By Myles Douglas Young, Administrative Editor
The utilization of the Public Trust Doctrine in litigations is often premised on its supposed ancient Roman pedigree. This article explores the origins of the doctrine and finds that, in fact, the ancient doctrine was quite different from the one we see in the United States today. What errors do scholars make, and what do those errors mean for the survival of the modern doctrine?
By Myles Douglas Young, Administrative Editor
We're Falling into a Ring of Fire: Taking Stock of Wildfire Liability Regimes from Varying Perspectives in the United StatesMarch 31, 2021 by Drew Robertson Air Climate change Litigation Public Lands State and Local
By Alec Williams, Managing Editor
After a record-breaking wildfire season in 2020, lawsuits are likely to flood the dockets of federal and state courts across the United States. Wildfire liability determinations at either level can be complex, typically implicating many parties and exorbitant damage awards. However, in light of the projected impact of climate change on wildfire frequency and severity, such lawsuits may become increasingly commonplace.
The Flint Water Settlement and Implications of the Michigan Supreme Court’s Reaffirmation of State Constitutional Tort ClaimsDecember 1, 2020 by Scott Fletcher State and Local Water
By: Alexander Collingsworth, Staff Contributor
Residents of Flint, Michigan will likely receive some compensation soon for the poisoning of their drinking water. In August, the state of Michigan settled claims against it and Michigan officials, including former Governor Rick Snyder, for $600 million. What are the implications of the Michigan Supreme Court decision that opened the way for this settlement? And how much money are individual residents likely to see?
By Camden Douglas, Staff Contributor
On September 23, 2020, California Governor Gavin Newson issued an executive order that is expected to reduce the impact of climate change by drastically transforming the State's transportation industry. California experiences many unique climate change-related problems. For instance, as a result of climate change, the duration of California's wildfire season has more than doubled since 1980. Indeed, this year, California is experiencing a record-breaking burn, with wildfires scorching millions of acres of land. The executive order, in an attempt to attenuate some of these climate change-related impacts on the State, requires all new passenger vehicles sold in California to be zero-emission by 2035, effectively banning the sale of new gasoline-powered vehicles in just fifteen years.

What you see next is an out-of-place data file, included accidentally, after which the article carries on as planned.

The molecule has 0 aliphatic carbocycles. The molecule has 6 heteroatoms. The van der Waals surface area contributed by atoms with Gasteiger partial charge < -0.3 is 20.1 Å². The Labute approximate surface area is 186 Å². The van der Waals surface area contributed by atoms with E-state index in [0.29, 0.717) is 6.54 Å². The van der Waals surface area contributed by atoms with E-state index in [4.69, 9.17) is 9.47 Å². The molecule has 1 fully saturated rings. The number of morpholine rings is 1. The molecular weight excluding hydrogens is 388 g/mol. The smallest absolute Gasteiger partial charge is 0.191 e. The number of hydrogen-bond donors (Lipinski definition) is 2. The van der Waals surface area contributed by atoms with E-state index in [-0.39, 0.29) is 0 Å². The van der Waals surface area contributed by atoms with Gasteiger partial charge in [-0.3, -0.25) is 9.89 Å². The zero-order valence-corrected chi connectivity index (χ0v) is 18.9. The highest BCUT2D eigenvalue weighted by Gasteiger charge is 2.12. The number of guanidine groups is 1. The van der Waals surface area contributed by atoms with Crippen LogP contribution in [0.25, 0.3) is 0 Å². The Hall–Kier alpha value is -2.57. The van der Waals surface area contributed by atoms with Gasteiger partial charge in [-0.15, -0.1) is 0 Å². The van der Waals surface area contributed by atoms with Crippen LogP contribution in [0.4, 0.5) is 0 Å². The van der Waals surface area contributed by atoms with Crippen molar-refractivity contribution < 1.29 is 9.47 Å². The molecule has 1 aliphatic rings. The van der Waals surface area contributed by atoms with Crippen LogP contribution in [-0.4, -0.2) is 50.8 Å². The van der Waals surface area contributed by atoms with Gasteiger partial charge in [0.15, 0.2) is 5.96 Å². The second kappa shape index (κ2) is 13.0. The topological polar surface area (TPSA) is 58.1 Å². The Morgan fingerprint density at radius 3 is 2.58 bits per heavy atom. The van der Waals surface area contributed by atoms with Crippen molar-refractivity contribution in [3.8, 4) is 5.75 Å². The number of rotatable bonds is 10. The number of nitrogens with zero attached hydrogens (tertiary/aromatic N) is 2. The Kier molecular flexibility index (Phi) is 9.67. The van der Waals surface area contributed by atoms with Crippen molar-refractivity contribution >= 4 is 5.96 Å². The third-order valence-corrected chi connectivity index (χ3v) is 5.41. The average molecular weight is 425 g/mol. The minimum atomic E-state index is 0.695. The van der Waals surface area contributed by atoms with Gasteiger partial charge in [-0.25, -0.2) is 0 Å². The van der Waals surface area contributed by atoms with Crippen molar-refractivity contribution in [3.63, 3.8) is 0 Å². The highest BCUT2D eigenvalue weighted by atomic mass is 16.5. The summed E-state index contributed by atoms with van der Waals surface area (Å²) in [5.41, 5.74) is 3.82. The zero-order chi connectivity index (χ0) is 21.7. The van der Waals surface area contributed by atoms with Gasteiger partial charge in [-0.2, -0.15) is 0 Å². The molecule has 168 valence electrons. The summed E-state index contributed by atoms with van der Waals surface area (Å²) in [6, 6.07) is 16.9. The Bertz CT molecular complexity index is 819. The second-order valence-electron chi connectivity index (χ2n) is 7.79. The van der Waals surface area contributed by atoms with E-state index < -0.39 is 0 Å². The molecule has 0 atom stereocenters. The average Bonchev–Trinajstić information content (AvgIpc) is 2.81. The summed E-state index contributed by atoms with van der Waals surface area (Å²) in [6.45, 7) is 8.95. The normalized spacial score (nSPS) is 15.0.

By Jie Yang, Managing Editor for Development
Gabriel Dowdell, Staff Contributor
Should the EPA regulate fracking more heavily? Currently, states that benefit financially from fracking regulate the industry.
Court Says Maryland's Public Service Commission can Overrule Local Objections to Renewable Energy ProjectsFebruary 13, 2020 by Maxwell Unterhalter Renewable Energy State and Local
By Kayla Steinberg, Staff Contributor
In July 2019, the Maryland Court of Appeals ruled that the state’s Public Service Commission has the final say on the siting of solar and wind energy projects, prompting concerns by local governments over how to protect farmland from development.
Preservation and Planning in the District: Eco-Friendly Features Contribute to Special Merit under D.C. Historic Preservation LawApril 26, 2019 by Caitlin Meagher State and Local
By Ilse P. Johnson, Staff Contributor.
Whether a project is one of “special merit” is often a “tug of war” among preservationists, developers, neighbors, and the community-at-large. One way to tug towards special merit status is to incorporate eco-friendly features into the new development.
By Catherine Schluter, Staff Contributor
Pork is a big part of the American diet, but pig farming has serious environmental and human health consequences. North Carolina is one of the biggest pork producers in the country, but its state legislature, like many other states, is putting pork profits over sufficient protections.
By Ryan Levandowski, Staff Contributor. As rising sea levels threaten California’s coast, the state’s characteristic beaches have become a battleground for homeowners, cities, and state regulatory agencies. Because coastal adaptation policies often pit preservation of public beaches against private property rights, recent litigation over the issue has posed a difficult question for courts: Who should (literally) give ground?